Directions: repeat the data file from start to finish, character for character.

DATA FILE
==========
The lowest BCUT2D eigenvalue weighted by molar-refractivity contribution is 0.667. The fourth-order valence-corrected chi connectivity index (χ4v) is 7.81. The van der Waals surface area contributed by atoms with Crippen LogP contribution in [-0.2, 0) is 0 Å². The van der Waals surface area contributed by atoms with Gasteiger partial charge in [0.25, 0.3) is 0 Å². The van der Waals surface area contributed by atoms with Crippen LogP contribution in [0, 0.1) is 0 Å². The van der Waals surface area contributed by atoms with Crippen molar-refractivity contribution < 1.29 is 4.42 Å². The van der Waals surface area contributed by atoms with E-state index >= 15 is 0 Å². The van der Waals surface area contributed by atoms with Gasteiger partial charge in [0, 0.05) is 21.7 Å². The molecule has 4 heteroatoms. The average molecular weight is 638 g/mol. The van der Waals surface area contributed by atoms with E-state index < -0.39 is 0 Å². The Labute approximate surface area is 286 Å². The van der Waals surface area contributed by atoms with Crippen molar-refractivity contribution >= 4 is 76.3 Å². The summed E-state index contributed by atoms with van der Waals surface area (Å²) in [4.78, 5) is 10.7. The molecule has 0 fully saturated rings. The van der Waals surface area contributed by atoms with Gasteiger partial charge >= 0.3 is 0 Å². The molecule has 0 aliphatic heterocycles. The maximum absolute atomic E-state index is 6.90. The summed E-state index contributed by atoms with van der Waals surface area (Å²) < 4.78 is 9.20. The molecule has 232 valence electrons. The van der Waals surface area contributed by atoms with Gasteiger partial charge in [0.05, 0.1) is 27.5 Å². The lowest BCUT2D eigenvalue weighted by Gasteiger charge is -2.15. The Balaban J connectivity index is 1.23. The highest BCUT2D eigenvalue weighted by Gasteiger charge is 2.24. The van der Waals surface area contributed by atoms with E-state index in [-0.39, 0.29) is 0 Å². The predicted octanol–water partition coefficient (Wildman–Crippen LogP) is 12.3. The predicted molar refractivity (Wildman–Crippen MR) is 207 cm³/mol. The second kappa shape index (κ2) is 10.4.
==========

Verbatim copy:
The lowest BCUT2D eigenvalue weighted by molar-refractivity contribution is 0.667. The fourth-order valence-corrected chi connectivity index (χ4v) is 7.81. The van der Waals surface area contributed by atoms with Crippen LogP contribution in [-0.2, 0) is 0 Å². The van der Waals surface area contributed by atoms with Gasteiger partial charge in [0.25, 0.3) is 0 Å². The van der Waals surface area contributed by atoms with Crippen LogP contribution in [0, 0.1) is 0 Å². The van der Waals surface area contributed by atoms with Crippen molar-refractivity contribution < 1.29 is 4.42 Å². The van der Waals surface area contributed by atoms with E-state index >= 15 is 0 Å². The van der Waals surface area contributed by atoms with Gasteiger partial charge in [0, 0.05) is 21.7 Å². The molecule has 4 heteroatoms. The average molecular weight is 638 g/mol. The van der Waals surface area contributed by atoms with E-state index < -0.39 is 0 Å². The Labute approximate surface area is 286 Å². The van der Waals surface area contributed by atoms with Crippen molar-refractivity contribution >= 4 is 76.3 Å². The summed E-state index contributed by atoms with van der Waals surface area (Å²) in [4.78, 5) is 10.7. The molecule has 0 fully saturated rings. The van der Waals surface area contributed by atoms with Gasteiger partial charge >= 0.3 is 0 Å². The molecule has 0 aliphatic heterocycles. The maximum absolute atomic E-state index is 6.90. The summed E-state index contributed by atoms with van der Waals surface area (Å²) < 4.78 is 9.20. The molecule has 232 valence electrons. The van der Waals surface area contributed by atoms with Gasteiger partial charge in [0.05, 0.1) is 27.5 Å². The lowest BCUT2D eigenvalue weighted by Gasteiger charge is -2.15. The Balaban J connectivity index is 1.23. The highest BCUT2D eigenvalue weighted by Gasteiger charge is 2.24. The van der Waals surface area contributed by atoms with E-state index in [-0.39, 0.29) is 0 Å². The predicted octanol–water partition coefficient (Wildman–Crippen LogP) is 12.3. The predicted molar refractivity (Wildman–Crippen MR) is 207 cm³/mol. The second kappa shape index (κ2) is 10.4.